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Nothing About Us Without Us? A Comparison of Adolescent and Adult Health‐State Values for the Child Health Utility‐9D Using Profile Case Best–Worst Scaling

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  • Julie Ratcliffe
  • Elisabeth Huynh
  • Katherine Stevens
  • John Brazier
  • Michael Sawyer
  • Terry Flynn

Abstract

The main objective of this study was to compare and contrast adolescent and adult values for the Child Health Utility‐9D (CHU9D), a new generic preference‐based measure of health‐related quality of life designed for application in the economic evaluation of treatment and preventive programmes for children and adolescents. Previous studies have indicated that there may be systematic differences in adolescent and adult values for identical health states. An online survey including a series of best–worst scaling discrete choice experiment questions for health states defined by the CHU9D was administered to two general population samples comprising adults and adolescents, respectively. The results highlight potentially important age‐related differences in the values attached to CHU9D dimensions. Adults, in general, placed less weight upon impairments in mental health (worried, sad, annoyed) and more weight upon moderate to severe levels of pain relative to adolescents. The source of values (adults or adolescents) has important implications for economic evaluation and may impact significantly upon healthcare policy. Copyright © 2015 John Wiley & Sons, Ltd.

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  • Julie Ratcliffe & Elisabeth Huynh & Katherine Stevens & John Brazier & Michael Sawyer & Terry Flynn, 2016. "Nothing About Us Without Us? A Comparison of Adolescent and Adult Health‐State Values for the Child Health Utility‐9D Using Profile Case Best–Worst Scaling," Health Economics, John Wiley & Sons, Ltd., vol. 25(4), pages 486-496, April.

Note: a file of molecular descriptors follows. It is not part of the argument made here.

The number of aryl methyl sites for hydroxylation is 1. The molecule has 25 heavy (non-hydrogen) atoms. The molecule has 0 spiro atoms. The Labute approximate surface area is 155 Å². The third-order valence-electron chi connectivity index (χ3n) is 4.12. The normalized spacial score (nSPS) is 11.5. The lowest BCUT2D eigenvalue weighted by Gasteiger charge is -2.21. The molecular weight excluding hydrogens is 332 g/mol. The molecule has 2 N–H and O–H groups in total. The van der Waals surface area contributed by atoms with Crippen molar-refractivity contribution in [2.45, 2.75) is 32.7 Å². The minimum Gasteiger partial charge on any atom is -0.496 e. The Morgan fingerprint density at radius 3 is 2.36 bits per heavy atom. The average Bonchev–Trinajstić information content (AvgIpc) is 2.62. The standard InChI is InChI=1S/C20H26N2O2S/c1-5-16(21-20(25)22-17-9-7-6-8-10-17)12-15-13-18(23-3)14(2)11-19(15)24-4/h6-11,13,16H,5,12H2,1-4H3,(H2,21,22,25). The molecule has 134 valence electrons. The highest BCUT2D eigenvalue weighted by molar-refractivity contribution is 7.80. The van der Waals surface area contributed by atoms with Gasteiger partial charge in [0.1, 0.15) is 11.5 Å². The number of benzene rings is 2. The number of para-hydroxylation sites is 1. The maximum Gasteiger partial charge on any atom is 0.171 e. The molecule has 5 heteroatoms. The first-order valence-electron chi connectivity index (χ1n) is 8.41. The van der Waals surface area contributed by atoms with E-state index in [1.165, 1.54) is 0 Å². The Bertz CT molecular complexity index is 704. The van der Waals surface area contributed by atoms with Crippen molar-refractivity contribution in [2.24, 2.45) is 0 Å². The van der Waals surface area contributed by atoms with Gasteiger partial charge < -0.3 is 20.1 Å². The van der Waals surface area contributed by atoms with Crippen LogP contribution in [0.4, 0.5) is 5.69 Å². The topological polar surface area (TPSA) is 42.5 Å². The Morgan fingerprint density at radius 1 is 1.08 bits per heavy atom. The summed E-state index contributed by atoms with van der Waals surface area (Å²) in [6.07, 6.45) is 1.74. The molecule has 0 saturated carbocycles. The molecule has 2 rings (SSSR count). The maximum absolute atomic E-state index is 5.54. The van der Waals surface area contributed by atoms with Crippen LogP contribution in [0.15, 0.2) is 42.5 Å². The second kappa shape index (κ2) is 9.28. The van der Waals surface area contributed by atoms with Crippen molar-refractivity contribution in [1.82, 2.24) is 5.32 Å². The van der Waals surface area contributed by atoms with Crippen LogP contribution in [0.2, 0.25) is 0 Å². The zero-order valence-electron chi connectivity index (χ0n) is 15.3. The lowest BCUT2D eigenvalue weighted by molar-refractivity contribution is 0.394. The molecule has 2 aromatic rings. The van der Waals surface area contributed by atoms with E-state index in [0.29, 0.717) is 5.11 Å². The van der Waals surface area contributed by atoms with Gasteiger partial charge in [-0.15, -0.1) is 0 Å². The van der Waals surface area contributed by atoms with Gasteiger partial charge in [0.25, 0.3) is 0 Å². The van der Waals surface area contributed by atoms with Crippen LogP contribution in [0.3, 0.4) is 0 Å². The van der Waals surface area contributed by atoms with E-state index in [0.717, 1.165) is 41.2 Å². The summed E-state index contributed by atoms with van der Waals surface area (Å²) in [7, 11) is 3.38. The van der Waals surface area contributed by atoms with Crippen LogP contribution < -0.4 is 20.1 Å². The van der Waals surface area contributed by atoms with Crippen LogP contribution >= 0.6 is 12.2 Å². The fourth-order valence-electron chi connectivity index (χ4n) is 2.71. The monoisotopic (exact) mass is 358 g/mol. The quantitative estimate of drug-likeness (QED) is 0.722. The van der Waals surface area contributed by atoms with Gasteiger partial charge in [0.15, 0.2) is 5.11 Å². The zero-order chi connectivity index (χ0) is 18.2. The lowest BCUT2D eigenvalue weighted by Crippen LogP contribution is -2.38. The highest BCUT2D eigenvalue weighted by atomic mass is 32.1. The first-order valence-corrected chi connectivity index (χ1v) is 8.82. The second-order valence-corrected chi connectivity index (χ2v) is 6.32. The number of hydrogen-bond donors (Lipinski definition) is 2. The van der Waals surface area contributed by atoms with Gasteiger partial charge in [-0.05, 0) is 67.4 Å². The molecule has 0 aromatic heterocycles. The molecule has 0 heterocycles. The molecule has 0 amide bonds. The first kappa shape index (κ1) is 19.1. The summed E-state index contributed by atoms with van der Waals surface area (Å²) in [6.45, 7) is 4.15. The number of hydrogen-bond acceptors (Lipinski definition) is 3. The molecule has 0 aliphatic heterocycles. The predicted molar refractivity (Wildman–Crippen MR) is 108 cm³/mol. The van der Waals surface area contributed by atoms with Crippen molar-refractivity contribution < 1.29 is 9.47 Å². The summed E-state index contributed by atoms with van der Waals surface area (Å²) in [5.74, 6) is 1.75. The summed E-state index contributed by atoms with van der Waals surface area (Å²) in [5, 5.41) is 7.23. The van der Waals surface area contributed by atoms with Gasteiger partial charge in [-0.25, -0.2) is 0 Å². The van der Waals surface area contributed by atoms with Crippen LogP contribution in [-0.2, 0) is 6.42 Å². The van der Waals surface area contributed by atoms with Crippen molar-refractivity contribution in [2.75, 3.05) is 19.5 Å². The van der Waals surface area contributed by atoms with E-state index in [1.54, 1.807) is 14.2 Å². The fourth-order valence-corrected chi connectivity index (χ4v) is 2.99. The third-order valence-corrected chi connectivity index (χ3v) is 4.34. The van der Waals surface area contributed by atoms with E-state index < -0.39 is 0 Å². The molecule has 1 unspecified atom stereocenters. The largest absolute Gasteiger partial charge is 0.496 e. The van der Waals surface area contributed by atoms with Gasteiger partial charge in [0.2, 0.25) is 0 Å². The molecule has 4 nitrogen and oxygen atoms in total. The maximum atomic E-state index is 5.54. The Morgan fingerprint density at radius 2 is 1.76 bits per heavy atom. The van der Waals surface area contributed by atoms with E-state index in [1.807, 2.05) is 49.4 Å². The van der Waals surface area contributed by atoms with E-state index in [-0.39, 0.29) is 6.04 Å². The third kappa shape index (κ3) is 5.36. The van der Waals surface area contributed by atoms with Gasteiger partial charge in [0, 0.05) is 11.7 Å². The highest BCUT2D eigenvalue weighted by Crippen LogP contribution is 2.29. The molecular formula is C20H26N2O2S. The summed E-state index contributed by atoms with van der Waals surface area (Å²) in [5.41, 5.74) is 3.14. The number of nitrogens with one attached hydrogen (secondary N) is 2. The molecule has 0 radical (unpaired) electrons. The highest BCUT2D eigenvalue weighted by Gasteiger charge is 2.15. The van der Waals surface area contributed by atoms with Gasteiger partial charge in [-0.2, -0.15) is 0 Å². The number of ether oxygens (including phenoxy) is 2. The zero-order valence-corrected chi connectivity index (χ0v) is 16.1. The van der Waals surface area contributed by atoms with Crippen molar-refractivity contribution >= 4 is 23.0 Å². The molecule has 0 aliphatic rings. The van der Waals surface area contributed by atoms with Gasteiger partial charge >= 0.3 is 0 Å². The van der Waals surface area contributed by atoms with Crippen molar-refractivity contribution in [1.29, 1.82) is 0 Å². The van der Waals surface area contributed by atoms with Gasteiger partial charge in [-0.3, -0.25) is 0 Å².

• Handle: RePEc:wly:hlthec:v:25:y:2016:i:4:p:486-496
    DOI: 10.1002/hec.3165
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    References listed on IDEAS

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    1. Brazier, John & Ratcliffe, Julie & Salomon, Joshua & Tsuchiya, Aki, 2016. "Measuring and Valuing Health Benefits for Economic Evaluation," OUP Catalogue, Oxford University Press, edition 2, number 9780198725923.
    2. Stavros Petrou, 2003. "Methodological issues raised by preference‐based approaches to measuring the health status of children," Health Economics, John Wiley & Sons, Ltd., vol. 12(8), pages 697-702, August.
    3. Flynn, Terry N. & Louviere, Jordan J. & Peters, Tim J. & Coast, Joanna, 2007. "Best-worst scaling: What it can do for health care research and how to do it," Journal of Health Economics, Elsevier, vol. 26(1), pages 171-189, January.
    4. Terry N. Flynn & Elisabeth Huynh & Tim J. Peters & Hareth Al‐Janabi & Sam Clemens & Alison Moody & Joanna Coast, 2015. "Scoring the Icecap‐a Capability Instrument. Estimation of a UK General Population Tariff," Health Economics, John Wiley & Sons, Ltd., vol. 24(3), pages 258-269, March.